Dario Argento, with his stylish, unpredictable, and at times disturbing films, is one of the most well-known and respected directors in Italy. The earlier titles of Argento (1970s-1980s era) are true works of art. Aesthetically beautiful via use of candy-coloured lighting, chic costumes, and sets and decor that would not be out of place on a fashion shoot. Argento delivers a level of style and sophistication rarely seen in the genre (a few exceptions being Alfred Hitchcock and Mario Bava). In fact, Argento is often referred to as ‘the Italian Hitchcock’.
Deep Red (1975) is my favourite Dario Argento film, and indeed my favourite Italian horror movie, period. It contains the best structured storyline and performances out of his body of work, and typically fitted out with Euro-chic opulence.
A jazz pianist witnesses the murder of his renowned psychic neighbour, who had been brutally hacked to death with a meat cleaver, and becomes obsessed with tracking down the mystery killer. But in doing so puts his life in grave danger due to the ferocity of the murderer and brings death to just about everyone around him.
A box-office smash in Italy, Deep Red was the first of his films to feature his notorious, graphically violent murder set pieces (including a very creative head decapitation), and also marked the first of many collaborations with the incredible progressive rock group Goblin, who’s innovative electronic/rock scores are the complete polar opposite of the typically more sedate American genre soundtracks. A must see for all serious horror fans!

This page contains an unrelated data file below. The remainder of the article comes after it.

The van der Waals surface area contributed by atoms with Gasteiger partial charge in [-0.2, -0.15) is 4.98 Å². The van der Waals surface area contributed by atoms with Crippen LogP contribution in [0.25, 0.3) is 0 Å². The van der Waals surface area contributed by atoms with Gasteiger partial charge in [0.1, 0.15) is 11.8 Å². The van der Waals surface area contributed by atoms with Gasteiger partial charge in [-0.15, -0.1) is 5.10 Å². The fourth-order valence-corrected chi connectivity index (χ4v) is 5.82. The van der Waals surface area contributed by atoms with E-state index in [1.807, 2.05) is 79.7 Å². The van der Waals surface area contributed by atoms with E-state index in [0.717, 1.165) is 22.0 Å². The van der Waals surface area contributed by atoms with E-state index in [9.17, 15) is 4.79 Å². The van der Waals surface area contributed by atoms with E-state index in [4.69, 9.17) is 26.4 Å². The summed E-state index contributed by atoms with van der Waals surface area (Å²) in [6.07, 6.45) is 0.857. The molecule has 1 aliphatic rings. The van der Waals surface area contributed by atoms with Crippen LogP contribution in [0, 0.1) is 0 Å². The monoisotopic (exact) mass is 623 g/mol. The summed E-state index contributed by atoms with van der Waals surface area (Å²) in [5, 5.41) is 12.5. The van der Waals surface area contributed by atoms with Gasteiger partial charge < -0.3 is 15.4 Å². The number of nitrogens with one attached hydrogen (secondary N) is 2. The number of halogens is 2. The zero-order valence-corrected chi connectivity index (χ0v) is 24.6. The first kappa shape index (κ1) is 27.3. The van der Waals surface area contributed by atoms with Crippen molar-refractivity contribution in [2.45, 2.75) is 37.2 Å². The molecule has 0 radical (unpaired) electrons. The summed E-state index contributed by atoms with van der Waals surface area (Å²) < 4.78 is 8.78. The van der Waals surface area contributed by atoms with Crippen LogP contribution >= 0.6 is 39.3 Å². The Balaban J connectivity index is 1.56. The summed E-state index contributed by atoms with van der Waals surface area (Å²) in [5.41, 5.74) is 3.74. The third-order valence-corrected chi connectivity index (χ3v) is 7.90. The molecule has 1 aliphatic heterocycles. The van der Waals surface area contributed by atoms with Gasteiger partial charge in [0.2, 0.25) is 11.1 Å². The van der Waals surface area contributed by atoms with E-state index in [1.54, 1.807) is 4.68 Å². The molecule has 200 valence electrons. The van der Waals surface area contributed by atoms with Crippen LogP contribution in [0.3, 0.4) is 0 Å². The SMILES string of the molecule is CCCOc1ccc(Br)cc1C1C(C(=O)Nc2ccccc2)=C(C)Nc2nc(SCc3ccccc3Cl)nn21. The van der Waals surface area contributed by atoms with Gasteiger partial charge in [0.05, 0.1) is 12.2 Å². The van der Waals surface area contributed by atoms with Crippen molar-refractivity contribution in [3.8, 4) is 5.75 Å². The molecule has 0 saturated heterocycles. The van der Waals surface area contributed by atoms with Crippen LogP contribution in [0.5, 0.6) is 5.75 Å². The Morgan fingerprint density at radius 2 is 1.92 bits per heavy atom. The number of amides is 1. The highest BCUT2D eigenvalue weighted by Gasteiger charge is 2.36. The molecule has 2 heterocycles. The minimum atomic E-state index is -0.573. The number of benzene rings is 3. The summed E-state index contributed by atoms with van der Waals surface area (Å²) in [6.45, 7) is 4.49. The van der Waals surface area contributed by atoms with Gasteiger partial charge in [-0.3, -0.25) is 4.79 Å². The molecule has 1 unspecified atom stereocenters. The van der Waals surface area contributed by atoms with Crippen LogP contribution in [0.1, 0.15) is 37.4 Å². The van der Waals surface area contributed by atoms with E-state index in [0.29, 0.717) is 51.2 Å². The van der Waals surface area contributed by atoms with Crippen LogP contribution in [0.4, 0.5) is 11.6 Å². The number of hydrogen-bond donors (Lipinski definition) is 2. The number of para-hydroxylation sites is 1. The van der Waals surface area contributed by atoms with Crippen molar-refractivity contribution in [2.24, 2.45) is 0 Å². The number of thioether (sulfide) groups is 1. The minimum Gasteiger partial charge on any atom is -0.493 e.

Suspiria (1977) is Argento’s most commercially and critically successful film. The story – often described as a ‘fairy tale for grown-ups’ – is fairly simplistic. A young woman investigating the murder of a friend in an exclusive German ballet school, and in the course of her discovers that black magic is being practiced at the school. Intended to be a dreamlike aural and visual extravaganza, Suspiria is indeed an amazing film experience for viewers, with its powerful use of Goblin music, gorgeous baroque set decoration, original special effects and dazzling hues of colour, achieved by filming with the world’s last resources of an outmoded Technicolor stock. THE ultimate example of the Italian horror-art film.
Lucio Fulci is a name often linked with Dario Argento, though the two directors’ output share few similarities. Unlike Argento, Fulci was not a revered figure in Italy during his lifetime (aside from his fans), due to his vocal Leftist political views and strong anti-Catholic stance. Beatrice Cenci (1969) and Don’t Torture a Duckling (1972), with their very unsubtle, scathing commentaries on the Catholic Church, stirred up much controversy in Italy and Fulci became despised and blacklisted by the mainstream media.
Nevertheless, Fulci was able to continue working and achieved international success thanks to a series of gory, low-budget horror films during the late 1970’s-early 1980’s that were unexpected money-makers upon both theatrical and video release, even in heavily cut versions.
Stay tuned for next weeks instalment of Introduction to Italian Horror Cinema: Part Due! - Kate